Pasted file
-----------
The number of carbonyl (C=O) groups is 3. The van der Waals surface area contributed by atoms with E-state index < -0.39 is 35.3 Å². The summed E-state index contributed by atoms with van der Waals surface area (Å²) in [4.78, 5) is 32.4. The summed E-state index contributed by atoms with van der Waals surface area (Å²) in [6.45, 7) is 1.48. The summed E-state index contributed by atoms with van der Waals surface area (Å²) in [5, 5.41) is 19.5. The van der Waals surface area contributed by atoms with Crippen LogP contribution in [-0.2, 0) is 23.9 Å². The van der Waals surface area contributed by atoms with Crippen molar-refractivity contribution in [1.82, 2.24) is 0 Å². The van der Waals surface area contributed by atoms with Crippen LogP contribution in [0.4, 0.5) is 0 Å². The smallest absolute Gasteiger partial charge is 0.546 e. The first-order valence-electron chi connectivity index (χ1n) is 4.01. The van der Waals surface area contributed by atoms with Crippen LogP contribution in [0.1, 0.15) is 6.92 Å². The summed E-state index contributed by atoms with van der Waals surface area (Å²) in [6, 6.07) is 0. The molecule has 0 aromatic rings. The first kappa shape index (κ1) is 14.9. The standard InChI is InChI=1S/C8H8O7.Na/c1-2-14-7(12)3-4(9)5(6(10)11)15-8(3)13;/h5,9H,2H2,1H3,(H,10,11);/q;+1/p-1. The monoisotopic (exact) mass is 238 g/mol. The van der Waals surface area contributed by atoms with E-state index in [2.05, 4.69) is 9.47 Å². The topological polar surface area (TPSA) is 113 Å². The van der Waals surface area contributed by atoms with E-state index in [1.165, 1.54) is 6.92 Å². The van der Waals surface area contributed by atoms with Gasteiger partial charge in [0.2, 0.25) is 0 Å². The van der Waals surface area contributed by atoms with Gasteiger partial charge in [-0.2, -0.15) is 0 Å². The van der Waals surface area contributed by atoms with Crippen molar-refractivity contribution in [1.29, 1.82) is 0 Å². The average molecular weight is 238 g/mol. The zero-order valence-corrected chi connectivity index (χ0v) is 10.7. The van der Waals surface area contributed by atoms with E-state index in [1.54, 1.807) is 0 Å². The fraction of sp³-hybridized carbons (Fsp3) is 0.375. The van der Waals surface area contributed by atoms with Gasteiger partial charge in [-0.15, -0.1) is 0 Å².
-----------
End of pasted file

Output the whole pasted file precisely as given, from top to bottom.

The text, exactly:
The number of carbonyl (C=O) groups is 3. The van der Waals surface area contributed by atoms with E-state index < -0.39 is 35.3 Å². The summed E-state index contributed by atoms with van der Waals surface area (Å²) in [4.78, 5) is 32.4. The summed E-state index contributed by atoms with van der Waals surface area (Å²) in [6.45, 7) is 1.48. The summed E-state index contributed by atoms with van der Waals surface area (Å²) in [5, 5.41) is 19.5. The van der Waals surface area contributed by atoms with Crippen LogP contribution in [-0.2, 0) is 23.9 Å². The van der Waals surface area contributed by atoms with Crippen molar-refractivity contribution in [1.82, 2.24) is 0 Å². The van der Waals surface area contributed by atoms with Crippen LogP contribution in [0.4, 0.5) is 0 Å². The smallest absolute Gasteiger partial charge is 0.546 e. The first-order valence-electron chi connectivity index (χ1n) is 4.01. The van der Waals surface area contributed by atoms with Crippen LogP contribution in [0.1, 0.15) is 6.92 Å². The summed E-state index contributed by atoms with van der Waals surface area (Å²) in [6, 6.07) is 0. The molecule has 0 aromatic rings. The first kappa shape index (κ1) is 14.9. The standard InChI is InChI=1S/C8H8O7.Na/c1-2-14-7(12)3-4(9)5(6(10)11)15-8(3)13;/h5,9H,2H2,1H3,(H,10,11);/q;+1/p-1. The monoisotopic (exact) mass is 238 g/mol. The van der Waals surface area contributed by atoms with E-state index in [2.05, 4.69) is 9.47 Å². The topological polar surface area (TPSA) is 113 Å². The van der Waals surface area contributed by atoms with E-state index in [1.165, 1.54) is 6.92 Å². The van der Waals surface area contributed by atoms with Gasteiger partial charge in [0.2, 0.25) is 0 Å². The van der Waals surface area contributed by atoms with Gasteiger partial charge in [-0.2, -0.15) is 0 Å². The van der Waals surface area contributed by atoms with Crippen molar-refractivity contribution in [1.29, 1.82) is 0 Å². The average molecular weight is 238 g/mol. The zero-order valence-corrected chi connectivity index (χ0v) is 10.7. The van der Waals surface area contributed by atoms with E-state index in [1.54, 1.807) is 0 Å². The fraction of sp³-hybridized carbons (Fsp3) is 0.375. The van der Waals surface area contributed by atoms with Gasteiger partial charge in [-0.15, -0.1) is 0 Å².